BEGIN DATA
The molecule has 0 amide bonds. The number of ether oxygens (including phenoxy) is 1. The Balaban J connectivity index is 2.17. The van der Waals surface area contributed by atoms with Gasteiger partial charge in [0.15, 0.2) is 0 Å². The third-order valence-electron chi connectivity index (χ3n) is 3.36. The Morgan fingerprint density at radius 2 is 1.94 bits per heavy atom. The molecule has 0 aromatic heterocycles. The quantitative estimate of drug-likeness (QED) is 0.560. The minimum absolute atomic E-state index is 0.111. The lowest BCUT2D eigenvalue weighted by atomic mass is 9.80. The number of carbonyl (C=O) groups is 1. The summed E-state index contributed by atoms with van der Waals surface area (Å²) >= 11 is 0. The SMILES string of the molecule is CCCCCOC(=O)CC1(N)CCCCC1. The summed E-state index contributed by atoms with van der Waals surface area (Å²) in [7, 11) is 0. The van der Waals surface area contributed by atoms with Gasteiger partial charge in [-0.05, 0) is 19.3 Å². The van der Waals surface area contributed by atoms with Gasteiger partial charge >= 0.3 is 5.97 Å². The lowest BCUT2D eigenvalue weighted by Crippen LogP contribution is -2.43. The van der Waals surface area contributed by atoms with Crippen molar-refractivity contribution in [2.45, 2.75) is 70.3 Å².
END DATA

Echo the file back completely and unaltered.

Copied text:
The molecule has 0 amide bonds. The number of ether oxygens (including phenoxy) is 1. The Balaban J connectivity index is 2.17. The van der Waals surface area contributed by atoms with Gasteiger partial charge in [0.15, 0.2) is 0 Å². The third-order valence-electron chi connectivity index (χ3n) is 3.36. The Morgan fingerprint density at radius 2 is 1.94 bits per heavy atom. The molecule has 0 aromatic heterocycles. The quantitative estimate of drug-likeness (QED) is 0.560. The minimum absolute atomic E-state index is 0.111. The lowest BCUT2D eigenvalue weighted by atomic mass is 9.80. The number of carbonyl (C=O) groups is 1. The summed E-state index contributed by atoms with van der Waals surface area (Å²) >= 11 is 0. The SMILES string of the molecule is CCCCCOC(=O)CC1(N)CCCCC1. The summed E-state index contributed by atoms with van der Waals surface area (Å²) in [7, 11) is 0. The van der Waals surface area contributed by atoms with Gasteiger partial charge in [-0.05, 0) is 19.3 Å². The van der Waals surface area contributed by atoms with Gasteiger partial charge >= 0.3 is 5.97 Å². The lowest BCUT2D eigenvalue weighted by Crippen LogP contribution is -2.43. The van der Waals surface area contributed by atoms with Crippen molar-refractivity contribution in [2.45, 2.75) is 70.3 Å².